Memory loss. I’ve heard something about that recently. What was it?

  “Psst!” An agitated hiss reaches my ears from someone I can’t see.

  “Hello? Is someone there?” I whisper back urgently. Why am I whispering? I don’t even know where I am but I can feel the tension in the air. The fear.

  “I saw you get hauled in here. I’m trapped too. How’s your thinker?” It’s a male voice and he sounds quite calm.

  “My thinker? Where am I and who are you?” I cry, feeling frustrated that the only person to talk to is an idiot.

  “Be quiet or you’ll get us both killed! They don’t usually mind whispering but if you’re going to scream like that they’ll just take you away now. I don’t remember anything, all I know is I’ve been here for a few months now and I’ve seen quite a few people come and go. Most go and don’t come back. My nickname’s Obby if you need me for anything. It used to be Gobby but after they beat the guy up who gave me the name, he spoke like he constantly had a sponge shoved in his pie hole. I thought Obby was funnier. I think I’ll name you Shiv, like shiver. You seem more scared than most people do when they first get here.” He chuckles. I don’t really see the funny side.

  “Where are we, Obby? Who are ‘they’?” My voice cracks with emotion, throat tightening and eyes threatening to allow tears to spill over. I need to stay strong or I’ll never survive this place. Wherever I am, I don’t want to be here. Obby might be my only hope... god forbid.

  “I don’t know. We’re all trapped in small cells, some for longer amounts of time than others. I met a man who was in here for two years before he got taken away. They are- Here they come, be quiet!” His voice becomes serious as footsteps come near. Closer and closer. I don’t know what to expect. Monsters?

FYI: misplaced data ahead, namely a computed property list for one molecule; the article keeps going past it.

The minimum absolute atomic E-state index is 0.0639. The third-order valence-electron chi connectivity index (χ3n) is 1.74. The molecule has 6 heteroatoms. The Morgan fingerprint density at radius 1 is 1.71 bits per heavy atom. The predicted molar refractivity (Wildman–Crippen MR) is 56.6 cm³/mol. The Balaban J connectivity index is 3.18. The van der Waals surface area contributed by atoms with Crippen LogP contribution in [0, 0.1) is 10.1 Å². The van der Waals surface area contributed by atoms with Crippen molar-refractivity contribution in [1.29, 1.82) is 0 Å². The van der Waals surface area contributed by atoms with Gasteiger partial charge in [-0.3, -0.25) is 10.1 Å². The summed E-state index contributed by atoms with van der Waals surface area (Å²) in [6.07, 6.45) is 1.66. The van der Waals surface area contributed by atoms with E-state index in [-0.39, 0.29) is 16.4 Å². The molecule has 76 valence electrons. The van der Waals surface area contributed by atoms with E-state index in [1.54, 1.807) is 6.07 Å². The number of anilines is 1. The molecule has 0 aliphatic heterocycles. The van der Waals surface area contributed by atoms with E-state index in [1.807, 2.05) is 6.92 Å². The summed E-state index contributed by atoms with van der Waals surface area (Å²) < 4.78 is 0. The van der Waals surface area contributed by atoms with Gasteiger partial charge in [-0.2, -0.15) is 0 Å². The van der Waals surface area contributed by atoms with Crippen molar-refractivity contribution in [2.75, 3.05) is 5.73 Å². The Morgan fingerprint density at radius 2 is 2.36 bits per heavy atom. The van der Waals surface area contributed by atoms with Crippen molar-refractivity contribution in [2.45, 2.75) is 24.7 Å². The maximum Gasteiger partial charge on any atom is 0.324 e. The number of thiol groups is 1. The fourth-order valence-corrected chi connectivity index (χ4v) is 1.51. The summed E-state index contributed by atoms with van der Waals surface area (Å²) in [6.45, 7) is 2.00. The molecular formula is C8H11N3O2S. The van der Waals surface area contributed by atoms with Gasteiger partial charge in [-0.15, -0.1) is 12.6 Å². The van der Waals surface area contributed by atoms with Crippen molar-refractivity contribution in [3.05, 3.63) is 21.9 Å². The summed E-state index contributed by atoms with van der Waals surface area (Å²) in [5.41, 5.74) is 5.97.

The man wears an apron covered in blood. Fresh, bright blood mingles with dark, congealed patches of red. The sight makes me retch, clutching at my empty and cramped stomach to keep it inside. Where the hell am I? The man has a snarling face, covered in scratches and scars. He walks past, gazing in each cell like he’s searching for something in particular. His cold eyes meet mine and he stops walking. Panicking, but somehow managing to keep my head, I keep staring back defiantly. His lip curls before he walks away, and my heart restarts.

  “That’s them then, is it?” I sigh, hoping Obby will hear me.

  “Yep.” Comes the reply. “They think they can play god keeping us in here but one day they’ll get what’s coming to them.” My mouth drops as a distant memory plays out in my mind.